After William James Herschel of Europe took up a position as a magistrate in colonial India in 1958, he introduced fingerprints and handprints (instead of signatures) as forms of identification.


The system was used in the following instances and on the following documentation:

  • Business deals
  • Pensions
  • Deeds
  • Jail warrants

He found this to be a suitable solution in the fight against fraud, given India’s high rate of illiteracy.


Over the years, the fingerprint method has become digital. Overall, the world has evolved, and so has an identity, which accommodates the digital world.


Some parts of the world use digital IDs instead of physical IDs. Fingerprints are also scanned to computers to help identify people. Not to mention your computer’s unique IP address, which belongs to only that device.


Given that the internet is evolving at such a fast pace, who knows how many more digital identifiers will come up in the future?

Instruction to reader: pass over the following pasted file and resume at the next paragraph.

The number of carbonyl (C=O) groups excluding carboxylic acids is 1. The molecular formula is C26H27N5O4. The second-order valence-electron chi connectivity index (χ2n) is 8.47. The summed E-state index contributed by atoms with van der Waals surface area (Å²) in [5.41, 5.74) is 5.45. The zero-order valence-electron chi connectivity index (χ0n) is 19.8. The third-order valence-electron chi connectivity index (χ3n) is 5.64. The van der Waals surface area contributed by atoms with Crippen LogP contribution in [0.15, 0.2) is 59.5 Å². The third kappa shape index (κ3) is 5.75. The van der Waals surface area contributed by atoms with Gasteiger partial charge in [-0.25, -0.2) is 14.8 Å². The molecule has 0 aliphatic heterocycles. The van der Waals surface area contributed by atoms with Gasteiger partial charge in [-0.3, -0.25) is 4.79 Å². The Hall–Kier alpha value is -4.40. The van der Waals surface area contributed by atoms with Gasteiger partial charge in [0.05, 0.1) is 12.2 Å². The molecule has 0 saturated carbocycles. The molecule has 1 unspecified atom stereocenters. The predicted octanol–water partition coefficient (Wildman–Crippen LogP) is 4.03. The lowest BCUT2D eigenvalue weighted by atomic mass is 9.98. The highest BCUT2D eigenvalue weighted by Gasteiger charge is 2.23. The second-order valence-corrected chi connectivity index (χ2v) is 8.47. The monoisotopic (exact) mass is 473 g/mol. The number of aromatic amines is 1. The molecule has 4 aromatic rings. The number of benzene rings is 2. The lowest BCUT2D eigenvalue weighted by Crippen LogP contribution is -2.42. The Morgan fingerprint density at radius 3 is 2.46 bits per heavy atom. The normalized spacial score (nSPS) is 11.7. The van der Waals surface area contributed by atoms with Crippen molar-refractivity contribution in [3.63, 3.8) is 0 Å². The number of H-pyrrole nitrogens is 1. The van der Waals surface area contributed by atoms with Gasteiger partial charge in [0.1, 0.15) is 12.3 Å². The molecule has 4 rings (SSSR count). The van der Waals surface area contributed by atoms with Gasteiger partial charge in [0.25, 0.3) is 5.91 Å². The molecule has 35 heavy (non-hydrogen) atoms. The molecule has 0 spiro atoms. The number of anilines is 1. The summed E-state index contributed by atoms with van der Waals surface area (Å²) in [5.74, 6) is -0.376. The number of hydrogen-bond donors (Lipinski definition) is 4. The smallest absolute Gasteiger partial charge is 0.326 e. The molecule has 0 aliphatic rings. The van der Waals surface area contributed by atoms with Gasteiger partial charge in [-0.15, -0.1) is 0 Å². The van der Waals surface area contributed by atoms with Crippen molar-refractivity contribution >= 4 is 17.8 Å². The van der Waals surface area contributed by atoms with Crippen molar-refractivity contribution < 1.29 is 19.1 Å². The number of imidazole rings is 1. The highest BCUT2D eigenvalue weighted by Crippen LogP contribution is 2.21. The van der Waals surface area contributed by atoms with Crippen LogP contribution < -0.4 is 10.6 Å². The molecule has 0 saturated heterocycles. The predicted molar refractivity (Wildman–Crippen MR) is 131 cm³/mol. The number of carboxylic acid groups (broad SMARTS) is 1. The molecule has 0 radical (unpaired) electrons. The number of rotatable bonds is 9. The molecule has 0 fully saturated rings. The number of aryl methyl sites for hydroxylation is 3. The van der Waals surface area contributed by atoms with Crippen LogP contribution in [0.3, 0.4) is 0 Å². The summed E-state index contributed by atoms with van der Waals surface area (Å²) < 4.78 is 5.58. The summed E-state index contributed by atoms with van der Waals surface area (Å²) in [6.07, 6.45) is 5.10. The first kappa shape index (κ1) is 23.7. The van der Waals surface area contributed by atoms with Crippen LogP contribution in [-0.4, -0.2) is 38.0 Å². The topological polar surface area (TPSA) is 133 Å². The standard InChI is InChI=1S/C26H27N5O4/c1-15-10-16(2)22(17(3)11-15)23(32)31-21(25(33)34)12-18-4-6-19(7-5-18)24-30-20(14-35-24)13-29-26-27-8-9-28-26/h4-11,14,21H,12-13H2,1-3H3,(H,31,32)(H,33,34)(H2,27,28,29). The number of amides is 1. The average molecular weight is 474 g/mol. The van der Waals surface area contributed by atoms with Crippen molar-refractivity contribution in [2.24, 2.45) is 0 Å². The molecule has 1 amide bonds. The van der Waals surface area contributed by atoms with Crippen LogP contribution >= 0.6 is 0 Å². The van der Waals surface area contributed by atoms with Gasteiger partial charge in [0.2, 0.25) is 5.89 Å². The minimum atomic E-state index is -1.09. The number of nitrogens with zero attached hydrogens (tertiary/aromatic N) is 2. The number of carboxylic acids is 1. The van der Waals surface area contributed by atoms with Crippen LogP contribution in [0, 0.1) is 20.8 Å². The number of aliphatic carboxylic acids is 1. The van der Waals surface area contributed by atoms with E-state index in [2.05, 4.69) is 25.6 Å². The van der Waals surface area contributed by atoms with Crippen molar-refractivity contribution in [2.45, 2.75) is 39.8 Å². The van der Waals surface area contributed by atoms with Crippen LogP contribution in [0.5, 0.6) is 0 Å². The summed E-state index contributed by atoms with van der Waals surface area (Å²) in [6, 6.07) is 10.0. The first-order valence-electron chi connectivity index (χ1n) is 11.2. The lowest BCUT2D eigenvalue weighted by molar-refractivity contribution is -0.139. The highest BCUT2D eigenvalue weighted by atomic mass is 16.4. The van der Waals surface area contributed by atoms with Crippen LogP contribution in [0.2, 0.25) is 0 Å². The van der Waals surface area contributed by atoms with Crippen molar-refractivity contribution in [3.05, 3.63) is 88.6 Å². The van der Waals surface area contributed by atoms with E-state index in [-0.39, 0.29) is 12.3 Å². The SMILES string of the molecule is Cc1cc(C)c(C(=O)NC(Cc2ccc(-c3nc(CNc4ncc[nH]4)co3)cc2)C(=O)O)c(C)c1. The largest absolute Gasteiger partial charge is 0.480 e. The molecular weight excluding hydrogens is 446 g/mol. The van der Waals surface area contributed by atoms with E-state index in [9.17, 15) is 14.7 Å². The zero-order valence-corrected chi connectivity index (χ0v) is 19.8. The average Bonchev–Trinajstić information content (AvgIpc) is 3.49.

How does the digital identity verification process work?

Identity verification is about verifying that a person is who they say they are. Digital verification works similarly.


It involves comparing the information presented by an individual about who they are against existing information. Below are examples of instances when you’d need to verify your digital identity:

  • Logging in to your banking app
  • Unlocking your smartphone
  • Unlocking your car (some cars can be unlocked with the owner’s thumbprint)
  • Signing in to your email account
  • Signing in to your social media accounts
  • Entering your place of work
  • Recovering a forgotten password for an online account
  • Using your credit card to make online purchases
  • Entering your gym facility
  • Getting booked in after an arrest

The information you provide is compared against existing data. This can be a database of some sort or any official data available, depending on where you’re verifying your digital identity (like in the examples listed above).